Mix equal parts “Paranormal Activity,” “Blair Witch” and “The Shining,” and you’ll find yourself with “Grave Encounters,” the first feature from aspiring shock-jock writer/director team the Vicious Brothers. 25 year old twins who edited their first feature on laptops in their (or their parents’) living room, the Brothers are just the sort of shoe-string, guerrilla-style filmmakers I usually love to champion. Except that in this case, the film they made ended up going from promising to tedious to just plain laughable. And I was sorry to see it go.
The film follows a TV crew filming a new episode of one of those “Ghost Hunter”-type shows (the eponymous “Grave Encounters”). Their location is an abandoned state mental hospital supposedly in Maryland (actually shot in Vancouver). To try and capture some of the facility’s ghostly goings-on, the crew gets voluntarily locked inside for the night. Naturally, what happens is not at all what they expect.
Though there are some strong performances from all the actors involved, the script is where the film really falters. After some initial “gotcha!” moments that are fairly effective, the film’s suspense really fizzles out as one crew member after another gets picked off by the building’s malevolent presence. It just feels like “Grave Encounters” is a little late to the party–now that we’ve all seen first-person, found-footage horror movies a dozen times, even the effects shots in this one lack the electric-shock quality you really want out of a good haunted-house film. Once we know the various boogeymen are there to stay, it’s only a matter of time until they pop out and do their best, like a bad Halloween show, to scare us. The problem is, we already know everything that’s going to happen before it does, and there’s nothing less scary than that.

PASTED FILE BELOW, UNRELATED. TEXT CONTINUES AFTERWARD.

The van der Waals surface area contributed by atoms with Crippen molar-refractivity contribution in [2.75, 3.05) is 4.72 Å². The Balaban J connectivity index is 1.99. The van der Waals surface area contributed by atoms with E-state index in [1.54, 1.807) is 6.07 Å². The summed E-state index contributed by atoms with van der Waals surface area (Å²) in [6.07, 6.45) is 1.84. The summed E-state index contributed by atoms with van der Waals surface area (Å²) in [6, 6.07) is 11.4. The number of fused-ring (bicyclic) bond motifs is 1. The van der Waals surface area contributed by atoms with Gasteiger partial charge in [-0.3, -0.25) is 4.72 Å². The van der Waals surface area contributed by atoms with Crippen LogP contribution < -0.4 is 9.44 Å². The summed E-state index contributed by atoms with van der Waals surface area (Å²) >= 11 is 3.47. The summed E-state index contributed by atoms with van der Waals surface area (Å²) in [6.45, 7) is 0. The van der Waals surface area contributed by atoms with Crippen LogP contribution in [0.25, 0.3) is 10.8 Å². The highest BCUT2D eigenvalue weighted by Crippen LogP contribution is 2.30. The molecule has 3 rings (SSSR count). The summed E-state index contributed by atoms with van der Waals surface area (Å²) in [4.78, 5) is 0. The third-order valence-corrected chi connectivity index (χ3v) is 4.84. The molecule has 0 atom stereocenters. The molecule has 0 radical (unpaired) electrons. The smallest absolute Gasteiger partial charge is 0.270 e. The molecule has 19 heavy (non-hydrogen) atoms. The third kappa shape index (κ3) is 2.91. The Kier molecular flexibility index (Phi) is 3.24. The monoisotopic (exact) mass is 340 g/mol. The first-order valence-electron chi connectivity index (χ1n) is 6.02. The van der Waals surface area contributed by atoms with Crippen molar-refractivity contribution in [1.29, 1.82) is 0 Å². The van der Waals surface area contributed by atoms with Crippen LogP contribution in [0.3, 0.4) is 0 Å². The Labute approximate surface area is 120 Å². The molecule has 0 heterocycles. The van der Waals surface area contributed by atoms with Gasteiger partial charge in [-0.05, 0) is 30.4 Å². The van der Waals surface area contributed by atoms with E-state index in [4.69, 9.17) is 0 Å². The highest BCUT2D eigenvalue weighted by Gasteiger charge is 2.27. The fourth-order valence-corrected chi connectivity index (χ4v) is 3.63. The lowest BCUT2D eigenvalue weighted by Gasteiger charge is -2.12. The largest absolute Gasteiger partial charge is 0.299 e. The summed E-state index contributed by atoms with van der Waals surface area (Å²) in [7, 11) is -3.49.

If the brothers Vicious had wanted to make this a truly new, innovative take on the found footage horror movie, they could have focused more on the beginning of their story, when we get to watch the crew filming and the stars of the show-within-a-film trying to stay in their various overblown characters without bursting out laughing (particularly good is a male medium named Houston, who overplays his role to perfection). However, as soon as the mayhem starts all we see are sickly green night-vision shots of endless hallways and terrified faces with glowing eyes. Once the characters start getting picked off, it’s almost something of a relief. Here’s hoping the Vicious brothers truly live up to their name—which truly I hope is real—next time around.
“Grave Encounters” is available nationwide on VOD through June 23, 2011 and will have a limited theatrical run this summer.